Next, we'll move onto coding up the Time Cube. 

Arduino Setup

First, get the Feather Huzzah ESP8266 set up with the Arduino IDE and Adafruit IO.

  • If you haven't yet set up your ESP8266 for use with Adafruit IO and the Arduino IDE, follow along with this guide. The setup only needs to be performed once.

Installing Libraries

We'll want to use the LIS3DH sensor on the Prop-Maker FeatherWing. To do this, we'll install the Adafruit LIS3DH library from the Library Manager.

We'll also want to control the NeoPixel strip. From the library manager, install the Adafruit NeoPixel library.

The code for this example is contained within the  Adafruit IO Arduino Library (make sure your library version is 2.7.22 or later).

From the Arduino IDE, navigate to File->Examples->Adafruit IO Arduino->adafruitio_24_zapier

Next, we'll perform the network configuration required for this sketch.

Arduino Network Config

To configure the network settings, click on the config.h tab in the sketch. You will need to set your Adafruit IO username in the IO_USERNAME define, and your Adafruit IO key in the IO_KEY define.

WiFi Config

WiFi is enabled by default in config.h so if you are using one of the supported WiFi boards, you will only need to modify the WIFI_SSID and WIFI_PASS options in the config.h tab.

FONA Config

If you wish to use the FONA 32u4 Feather to connect to Adafruit IO, you will need to first comment out the WiFi support in config.h

Next, remove the comments from both of the FONA config lines in the FONA section of config.h to enable FONA support.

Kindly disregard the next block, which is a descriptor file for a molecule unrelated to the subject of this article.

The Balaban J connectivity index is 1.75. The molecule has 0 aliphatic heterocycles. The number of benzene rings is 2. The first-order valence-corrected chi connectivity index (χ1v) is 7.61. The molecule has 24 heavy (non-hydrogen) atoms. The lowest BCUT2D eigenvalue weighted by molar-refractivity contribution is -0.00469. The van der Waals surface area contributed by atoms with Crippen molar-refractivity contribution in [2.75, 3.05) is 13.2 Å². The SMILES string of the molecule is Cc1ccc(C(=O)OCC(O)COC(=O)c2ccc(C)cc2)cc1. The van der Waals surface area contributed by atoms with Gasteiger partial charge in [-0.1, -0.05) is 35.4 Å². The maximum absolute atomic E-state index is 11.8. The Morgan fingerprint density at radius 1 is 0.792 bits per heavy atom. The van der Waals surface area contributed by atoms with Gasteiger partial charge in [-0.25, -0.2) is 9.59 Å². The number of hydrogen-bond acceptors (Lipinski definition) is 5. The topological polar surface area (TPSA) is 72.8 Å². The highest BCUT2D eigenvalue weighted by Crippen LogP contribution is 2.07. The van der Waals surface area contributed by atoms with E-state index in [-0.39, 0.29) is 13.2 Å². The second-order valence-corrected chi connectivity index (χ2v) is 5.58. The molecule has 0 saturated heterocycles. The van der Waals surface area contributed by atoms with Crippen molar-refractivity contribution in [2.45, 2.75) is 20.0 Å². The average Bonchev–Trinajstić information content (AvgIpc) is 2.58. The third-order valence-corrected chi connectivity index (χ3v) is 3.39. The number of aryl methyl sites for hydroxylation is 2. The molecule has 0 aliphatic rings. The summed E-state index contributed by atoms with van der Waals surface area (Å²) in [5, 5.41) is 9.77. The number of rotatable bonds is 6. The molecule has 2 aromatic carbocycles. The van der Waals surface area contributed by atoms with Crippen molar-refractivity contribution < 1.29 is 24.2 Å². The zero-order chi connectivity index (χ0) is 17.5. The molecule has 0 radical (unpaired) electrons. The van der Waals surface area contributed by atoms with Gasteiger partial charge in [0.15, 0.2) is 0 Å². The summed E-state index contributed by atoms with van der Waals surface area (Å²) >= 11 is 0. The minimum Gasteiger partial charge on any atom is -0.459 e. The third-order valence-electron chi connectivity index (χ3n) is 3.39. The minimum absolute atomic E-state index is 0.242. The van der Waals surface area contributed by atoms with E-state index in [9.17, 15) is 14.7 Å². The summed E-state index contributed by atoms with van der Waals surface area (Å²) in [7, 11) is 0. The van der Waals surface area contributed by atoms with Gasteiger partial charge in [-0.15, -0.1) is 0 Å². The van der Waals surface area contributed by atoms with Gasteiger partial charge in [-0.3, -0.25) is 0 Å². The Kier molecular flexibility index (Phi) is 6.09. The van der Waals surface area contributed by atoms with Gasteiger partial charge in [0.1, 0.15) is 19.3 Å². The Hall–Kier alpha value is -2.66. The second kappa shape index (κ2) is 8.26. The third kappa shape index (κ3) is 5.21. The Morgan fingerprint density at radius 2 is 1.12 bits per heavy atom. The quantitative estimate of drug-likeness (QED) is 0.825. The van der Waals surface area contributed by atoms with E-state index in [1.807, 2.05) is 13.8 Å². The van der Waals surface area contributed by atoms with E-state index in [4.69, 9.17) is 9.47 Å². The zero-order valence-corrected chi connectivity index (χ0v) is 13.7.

Ethernet Config

If you wish to use the Ethernet Wing to connect to Adafruit IO, you will need to first comment out the WiFi support in config.h

Next, remove the comments from both of the Ethernet config lines in the Ethernet section of config.h to enable Ethernet Wing support.

Next, we will look at how the example sketch works.

Let's take a quick dip into the code powering the Time Tracking Cube. If you're interested in using an accelerometer to send data to Adafruit IO, this code can serve as a good jumping off point.

Within the loop(), a normalized sensor reading is taken from the accelerometer and we'll call a function to update the timer.

Download: file
  // Update the timer
  updateTime();

  // Get a normalized sensor reading
  sensors_event_t event;
  lis.getEvent(&event);

Then, the face orientation is detected within a conditional statement. For example, if the cube is tilted to the left, we'll detect it by querying the accelerometer's acceleration along the X axis:

Download: file
      // Detect cube face orientation
  if (event.acceleration.x > 9 && event.acceleration.x < 10) // left-side up
  {
    //Serial.println("Cube TILTED: Left");
    cubeState = 1;
  }